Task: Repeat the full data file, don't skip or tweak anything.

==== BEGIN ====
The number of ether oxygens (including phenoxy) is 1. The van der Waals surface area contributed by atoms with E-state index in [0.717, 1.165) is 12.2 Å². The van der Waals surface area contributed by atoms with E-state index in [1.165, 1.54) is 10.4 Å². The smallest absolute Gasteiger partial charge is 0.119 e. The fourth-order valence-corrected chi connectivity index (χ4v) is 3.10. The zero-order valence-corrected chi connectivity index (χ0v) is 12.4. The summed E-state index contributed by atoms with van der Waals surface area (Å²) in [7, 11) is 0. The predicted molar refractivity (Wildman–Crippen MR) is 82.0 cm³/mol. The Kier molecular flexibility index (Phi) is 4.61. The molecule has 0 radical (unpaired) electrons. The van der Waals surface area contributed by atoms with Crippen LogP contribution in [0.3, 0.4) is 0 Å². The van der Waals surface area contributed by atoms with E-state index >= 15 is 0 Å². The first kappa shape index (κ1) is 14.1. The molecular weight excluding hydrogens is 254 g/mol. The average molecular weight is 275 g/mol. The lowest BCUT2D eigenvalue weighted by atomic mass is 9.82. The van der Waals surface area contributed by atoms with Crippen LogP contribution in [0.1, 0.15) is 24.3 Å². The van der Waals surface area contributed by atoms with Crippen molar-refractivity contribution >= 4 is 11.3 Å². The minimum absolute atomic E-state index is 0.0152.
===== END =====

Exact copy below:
The number of ether oxygens (including phenoxy) is 1. The van der Waals surface area contributed by atoms with E-state index in [0.717, 1.165) is 12.2 Å². The van der Waals surface area contributed by atoms with E-state index in [1.165, 1.54) is 10.4 Å². The smallest absolute Gasteiger partial charge is 0.119 e. The fourth-order valence-corrected chi connectivity index (χ4v) is 3.10. The zero-order valence-corrected chi connectivity index (χ0v) is 12.4. The summed E-state index contributed by atoms with van der Waals surface area (Å²) in [7, 11) is 0. The predicted molar refractivity (Wildman–Crippen MR) is 82.0 cm³/mol. The Kier molecular flexibility index (Phi) is 4.61. The molecule has 0 radical (unpaired) electrons. The van der Waals surface area contributed by atoms with Crippen LogP contribution in [0.3, 0.4) is 0 Å². The van der Waals surface area contributed by atoms with E-state index >= 15 is 0 Å². The first kappa shape index (κ1) is 14.1. The molecular weight excluding hydrogens is 254 g/mol. The average molecular weight is 275 g/mol. The lowest BCUT2D eigenvalue weighted by atomic mass is 9.82. The van der Waals surface area contributed by atoms with Crippen LogP contribution in [0.1, 0.15) is 24.3 Å². The van der Waals surface area contributed by atoms with Crippen molar-refractivity contribution >= 4 is 11.3 Å². The minimum absolute atomic E-state index is 0.0152.